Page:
Are Mobile Payments the Smart Cards of the Aughts?

By Jacob, Katy | Chicago Fed Letter, July 2007 | Go to article overview

Are Mobile Payments the Smart Cards of the Aughts?


Jacob, Katy, Chicago Fed Letter


This article compares the much anticipated but ultimately stalled smart card revolution of the 1990s with the current expansion of mobile payment platforms, and asks how mobile payments fit into the larger payment system.

In the past few years, payment networks and banks have begun to follow in the footsteps of start-up companies and offer mobile platforms, meaning in-person or remote payments via a mobile phone or other mobile device. Is this just another overhyped trend (like smart cards in the 1990s), a real payments revolution, or something in between? In short, are mobile payments the smart cards of this decade?

During the 1990s, payments industry analysts, policymakers, and academics predicted an eminent "smart card revolution" as providers began to use closed-loop trials and focus groups to test different types of cards. Smart cards look like credit cards but utilize a microchip to store identification and transaction information. The most famous smart card trial was the 1996 Olympic Games, when Visa developed a smart card for use at 1,500 merchants inside Atlanta's Olympic stadium. Consumers were not inclined to embrace smart cards, given the other payment options available, especially because they were accepted in only a limited number of locations. Smart cards never took off in the general marketplace during the 1990s, and they remained in the trial phase because of ongoing challenges related to infrastructure, marketing, standardization, and profitability.

A decade later, we are just beginning to see the adoption of contactless chip cards using radio frequency identification (RFID) technology. All of the major card networks and many large financial institutions have rolled out contactless products. Some very large merchants, such as McDonald's and Wal-Mart, have invested in RFID infrastructure. More than 40,000 U.S. merchant locations accept contactless payments. Analysts estimate that there are 27 million contactless cards in the U.S. today.1 Eleven years after the first major trial, smart cards finally seem to be gaining some traction.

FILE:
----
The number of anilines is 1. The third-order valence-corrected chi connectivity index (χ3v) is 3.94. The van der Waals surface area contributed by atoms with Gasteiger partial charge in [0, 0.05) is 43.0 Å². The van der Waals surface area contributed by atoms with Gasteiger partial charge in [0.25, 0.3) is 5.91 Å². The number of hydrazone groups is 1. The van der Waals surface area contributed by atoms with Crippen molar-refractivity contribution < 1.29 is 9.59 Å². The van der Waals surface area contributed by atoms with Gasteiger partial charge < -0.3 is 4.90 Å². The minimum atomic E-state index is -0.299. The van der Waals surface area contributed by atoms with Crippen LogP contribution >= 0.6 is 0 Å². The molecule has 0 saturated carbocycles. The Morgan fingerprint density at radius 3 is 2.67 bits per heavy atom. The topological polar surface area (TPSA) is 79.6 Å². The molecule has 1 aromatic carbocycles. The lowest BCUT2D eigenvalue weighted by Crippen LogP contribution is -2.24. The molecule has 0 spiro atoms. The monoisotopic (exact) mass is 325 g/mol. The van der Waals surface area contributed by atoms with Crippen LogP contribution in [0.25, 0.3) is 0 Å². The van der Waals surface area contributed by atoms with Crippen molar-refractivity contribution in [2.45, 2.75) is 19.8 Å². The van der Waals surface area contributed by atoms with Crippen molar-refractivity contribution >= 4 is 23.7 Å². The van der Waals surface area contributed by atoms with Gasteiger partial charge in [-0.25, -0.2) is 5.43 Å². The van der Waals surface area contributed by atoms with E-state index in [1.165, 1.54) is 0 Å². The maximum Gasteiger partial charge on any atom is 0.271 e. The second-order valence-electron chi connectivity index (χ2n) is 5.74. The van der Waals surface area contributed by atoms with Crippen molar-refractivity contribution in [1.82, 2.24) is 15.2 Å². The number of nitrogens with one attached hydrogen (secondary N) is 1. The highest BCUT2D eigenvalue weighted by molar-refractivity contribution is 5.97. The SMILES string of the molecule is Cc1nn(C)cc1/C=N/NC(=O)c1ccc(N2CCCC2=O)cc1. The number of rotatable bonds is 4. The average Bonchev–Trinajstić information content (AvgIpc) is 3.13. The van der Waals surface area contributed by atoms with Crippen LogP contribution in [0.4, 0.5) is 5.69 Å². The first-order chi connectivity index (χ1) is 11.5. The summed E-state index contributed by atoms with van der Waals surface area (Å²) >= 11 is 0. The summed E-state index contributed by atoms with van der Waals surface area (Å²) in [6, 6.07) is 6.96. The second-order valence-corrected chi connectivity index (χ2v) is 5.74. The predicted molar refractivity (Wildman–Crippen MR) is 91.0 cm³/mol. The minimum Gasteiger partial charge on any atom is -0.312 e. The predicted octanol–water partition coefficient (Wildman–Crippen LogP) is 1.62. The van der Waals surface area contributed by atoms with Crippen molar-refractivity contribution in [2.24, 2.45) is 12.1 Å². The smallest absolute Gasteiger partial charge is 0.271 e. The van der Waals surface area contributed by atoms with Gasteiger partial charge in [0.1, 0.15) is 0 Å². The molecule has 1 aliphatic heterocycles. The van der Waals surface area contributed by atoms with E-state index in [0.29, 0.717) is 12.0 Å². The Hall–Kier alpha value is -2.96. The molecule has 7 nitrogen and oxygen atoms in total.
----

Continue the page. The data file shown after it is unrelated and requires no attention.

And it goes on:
In the current decade, a new payments revolution is being hyped that combines two subsets of mobile commerce-mobile payments and mobile banking. Mobile payments are defined as "any payment where a mobile device is used to activate and/or confirm the payment."2 A variety of solution providers, payments processors, and other institutions can offer mobile payments. Mobile banking, on the other hand, remains the exclusive domain of financial institutions that have a deposit relationship with a consumer. While mobile banking services can enable mobile payments, the reverse is not true.

Each subset of mobile commerce is predicted to grow exponentially in the marketplace. Some analysts predict that, globally, mobile payments will be worth $55 billion in 2008.3 But as with smart cards, while mobile payments have gained ground in Asia and Europe, they have not in the U.S. There are a number of reasons for this, including regulatory, market, technological, and cultural differences. First of all, the existing electronic payments infrastructure in the U.S. is expensive to replace, especially for merchants. In some cases, countries with less developed electronic payment systems have been able to move more quickly into mobile payments. Moreover, in some developing economies, such as those in the Caribbean and South Africa, the lack of telephone land lines brought more consumers into the mobile market faster.

At the same time, the U.S. wireless market is fairly atypical in the world in its complexity. There is no one set of standards for the high number of firms and networks involved in the wireless market, which can impede innovation and interoperability in different areas of the country. In Japan, on the other hand, NTT DoCoMo is dominant in the mobile market and was able to use its very large market share to influence merchants and financial services companies. …

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